You’d think that making a film in just one location would make things easy, but despite the seeming sun-kissed simplicity of “The Park Bench,” it became the little things that would cause the biggest headaches.
“The second day of shooting, these sprinklers were on timers and so we had to run around and grab everybody and the camera,” recalls writer/director Ann LeSchander. “I’m a real stickler for sound, so I learned my lesson that you’ve just got to hold. And then the planes [flying overhead], that’s a real challenge.”
Overcoming these small stumbling blocks with outsized impact nicely parallels the story that LeSchander was telling about the relationship that develops between a grad student named Emily (Nicole Hayden), training to become a librarian, and an undergrad named Mateo (Walter Perez), who needs tutoring to make it past his American Literature class. As the two discuss Ezra Pound, Walt Whitman and F. Scott Fitzgerald, Mateo begins to open up about his own experience as a son of Mexican immigrants in order to find meaning in the great American poets and novelists, allowing both to educate each other. A subtle culture clash unfolds, illuminated in animated respites reflecting the personal experiences they share with one another, but ultimately, Emily and Mateo find common ground that reaches the transcendent heights of the literature they’re studying.
“The Park Bench” isn’t only bright because Emily and Mateo’s tutoring sessions take place during the day, but because the actors playing them bring a considerable amount of effervescence to the proceedings, which occur during the course of a semester. It took far longer, however, for LeSchander to be in a position to pull the trigger on her feature debut after years of making shorts and on the eve of the film’s release in Los Angeles after a successful festival run, she and Hayden shared stories of how her first feature came to be.
How did this come about?
Ann LeSchander: The seed was I really wanted to make a feature film and I wanted a concept that was makeable. Initially, I just thought what can I just go out and do, so I thought about these times in my life when I’ve had these forced relationships. I actually thought a little bit about acting class where you’re given your scene partner and you have to meet three or four times a week and suddenly you know everything about that person. So I started to think about that tutor/student relationship and I hoped I could create this relationship that was engaging enough it could be the movie. I’d have this opportunity for them to reveal themselves through the books they read, so that was the genesis of the story.
Nicole Hayden: Oh, yes. I’m not as smart as Emily in real life. [laughs] I ordered all the books on Amazon and my husband still laughs about me being so upset and trying to get myself to read “Ethan Frome” because I can’t watch a Hallmark commercial without crying, so I knew how difficult that would be ahead of time. There’s even things I had such a hard time saying — [for] dialectical realism, I kept saying diabolical, so I remember saying it like 15 times a day to make sure I said it right because for Emily, this is a part of her life, so I really had to make that stuff a part of my vocabulary. There was a lot of preparation but I learned so much about everything.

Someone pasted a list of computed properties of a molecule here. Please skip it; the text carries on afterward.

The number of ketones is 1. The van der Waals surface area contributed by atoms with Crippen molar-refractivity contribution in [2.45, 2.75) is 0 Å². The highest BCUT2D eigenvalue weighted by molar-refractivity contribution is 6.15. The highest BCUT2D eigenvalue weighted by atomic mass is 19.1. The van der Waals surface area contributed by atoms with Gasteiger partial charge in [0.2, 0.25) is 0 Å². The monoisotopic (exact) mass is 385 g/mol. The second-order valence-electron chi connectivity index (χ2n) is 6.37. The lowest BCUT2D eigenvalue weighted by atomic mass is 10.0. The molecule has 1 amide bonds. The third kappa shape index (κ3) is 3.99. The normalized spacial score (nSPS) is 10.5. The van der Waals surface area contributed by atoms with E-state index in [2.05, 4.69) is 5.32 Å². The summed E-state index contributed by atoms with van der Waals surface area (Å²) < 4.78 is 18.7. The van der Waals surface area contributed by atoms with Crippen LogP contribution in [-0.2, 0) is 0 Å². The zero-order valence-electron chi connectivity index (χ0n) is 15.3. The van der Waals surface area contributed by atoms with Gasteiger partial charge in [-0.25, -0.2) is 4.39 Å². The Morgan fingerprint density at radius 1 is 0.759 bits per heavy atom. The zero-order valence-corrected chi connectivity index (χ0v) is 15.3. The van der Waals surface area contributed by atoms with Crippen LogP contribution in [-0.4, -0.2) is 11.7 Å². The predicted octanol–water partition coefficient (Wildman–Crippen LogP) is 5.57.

You nail “verisimilitude,” which Mateo teases Emily for pronouncing properly.
Nicole Hayden: You should of seen it written out on my script in like a hundred different ways. Verisimilitude. [laughs] It does make me laugh for real. We were all laughing.
Ann LeSchander: See, it’s funny. [laughs] I really did comb through a lot of American Lit syllabus and I thought, “well, what books would take them somewhere and be revealing [about who they are]?” That’s how I ended up what I decided was going to be in the film.
Is it true Ann’s mother was a librarian?
Ann LeSchander: That’s right. And I always wanted to make a movie about a librarian because it’s rare and I thought this would make total sense — she’s studying English and she knows American lit well enough to be a tutor, so let me make her get her degree to be a librarian. And it’s not just that my mother was a librarian, but she loved being a librarian The idea of sharing books with people or knowing them well enough to say “I think you’d like this” was a big part of her personality. So it’s not this know-it all-ness [in Emily] like “I know what’s best for you.” It’s “I know this is good for you.”
Nicole Hayden: There was really a soulful connection. Obviously, I never got to meet [Ann’s] mom, but just thinking about being able to meet somebody and look at them and have a feeling about what they would enjoy and spark their intellect is not an easy thing to do. You really have to be a soulful person not just have that job, but be someone who’s really good at it and who loves it like the way Emily does. That’s a really rare thing in somebody.